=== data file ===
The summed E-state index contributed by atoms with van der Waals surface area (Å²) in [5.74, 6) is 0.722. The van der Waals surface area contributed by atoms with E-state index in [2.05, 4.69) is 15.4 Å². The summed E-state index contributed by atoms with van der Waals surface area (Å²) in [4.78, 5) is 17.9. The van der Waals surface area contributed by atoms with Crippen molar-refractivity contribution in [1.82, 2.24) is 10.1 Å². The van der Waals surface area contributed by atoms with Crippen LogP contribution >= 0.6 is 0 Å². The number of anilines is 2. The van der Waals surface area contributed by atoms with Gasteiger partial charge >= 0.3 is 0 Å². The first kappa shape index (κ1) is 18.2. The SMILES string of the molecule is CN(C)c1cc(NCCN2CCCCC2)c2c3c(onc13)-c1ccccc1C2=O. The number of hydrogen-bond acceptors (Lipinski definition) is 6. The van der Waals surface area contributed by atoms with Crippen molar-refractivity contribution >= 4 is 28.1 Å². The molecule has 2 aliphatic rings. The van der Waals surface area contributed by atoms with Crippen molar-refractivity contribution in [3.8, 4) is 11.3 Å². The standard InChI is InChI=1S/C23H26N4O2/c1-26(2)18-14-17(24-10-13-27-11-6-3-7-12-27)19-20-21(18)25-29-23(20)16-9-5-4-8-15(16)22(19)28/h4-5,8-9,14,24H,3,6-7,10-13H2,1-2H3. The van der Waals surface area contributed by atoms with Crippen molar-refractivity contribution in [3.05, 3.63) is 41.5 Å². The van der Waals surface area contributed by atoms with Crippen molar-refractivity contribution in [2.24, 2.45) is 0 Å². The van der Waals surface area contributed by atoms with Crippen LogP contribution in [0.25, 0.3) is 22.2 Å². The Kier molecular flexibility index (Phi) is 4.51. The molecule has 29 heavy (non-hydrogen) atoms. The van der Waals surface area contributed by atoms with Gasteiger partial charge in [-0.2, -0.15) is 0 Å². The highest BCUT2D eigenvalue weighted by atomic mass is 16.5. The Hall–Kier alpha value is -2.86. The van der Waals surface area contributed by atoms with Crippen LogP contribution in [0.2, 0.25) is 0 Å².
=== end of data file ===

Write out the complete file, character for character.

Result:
The summed E-state index contributed by atoms with van der Waals surface area (Å²) in [5.74, 6) is 0.722. The van der Waals surface area contributed by atoms with E-state index in [2.05, 4.69) is 15.4 Å². The summed E-state index contributed by atoms with van der Waals surface area (Å²) in [4.78, 5) is 17.9. The van der Waals surface area contributed by atoms with Crippen molar-refractivity contribution in [1.82, 2.24) is 10.1 Å². The van der Waals surface area contributed by atoms with Crippen LogP contribution >= 0.6 is 0 Å². The number of anilines is 2. The van der Waals surface area contributed by atoms with Gasteiger partial charge >= 0.3 is 0 Å². The first kappa shape index (κ1) is 18.2. The SMILES string of the molecule is CN(C)c1cc(NCCN2CCCCC2)c2c3c(onc13)-c1ccccc1C2=O. The number of hydrogen-bond acceptors (Lipinski definition) is 6. The van der Waals surface area contributed by atoms with Crippen molar-refractivity contribution >= 4 is 28.1 Å². The molecule has 2 aliphatic rings. The van der Waals surface area contributed by atoms with Crippen molar-refractivity contribution in [3.8, 4) is 11.3 Å². The standard InChI is InChI=1S/C23H26N4O2/c1-26(2)18-14-17(24-10-13-27-11-6-3-7-12-27)19-20-21(18)25-29-23(20)16-9-5-4-8-15(16)22(19)28/h4-5,8-9,14,24H,3,6-7,10-13H2,1-2H3. The van der Waals surface area contributed by atoms with Crippen molar-refractivity contribution in [3.05, 3.63) is 41.5 Å². The van der Waals surface area contributed by atoms with Crippen molar-refractivity contribution in [2.24, 2.45) is 0 Å². The van der Waals surface area contributed by atoms with Crippen LogP contribution in [0.25, 0.3) is 22.2 Å². The Kier molecular flexibility index (Phi) is 4.51. The molecule has 29 heavy (non-hydrogen) atoms. The van der Waals surface area contributed by atoms with Gasteiger partial charge in [-0.2, -0.15) is 0 Å². The highest BCUT2D eigenvalue weighted by atomic mass is 16.5. The Hall–Kier alpha value is -2.86. The van der Waals surface area contributed by atoms with Crippen LogP contribution in [0.2, 0.25) is 0 Å².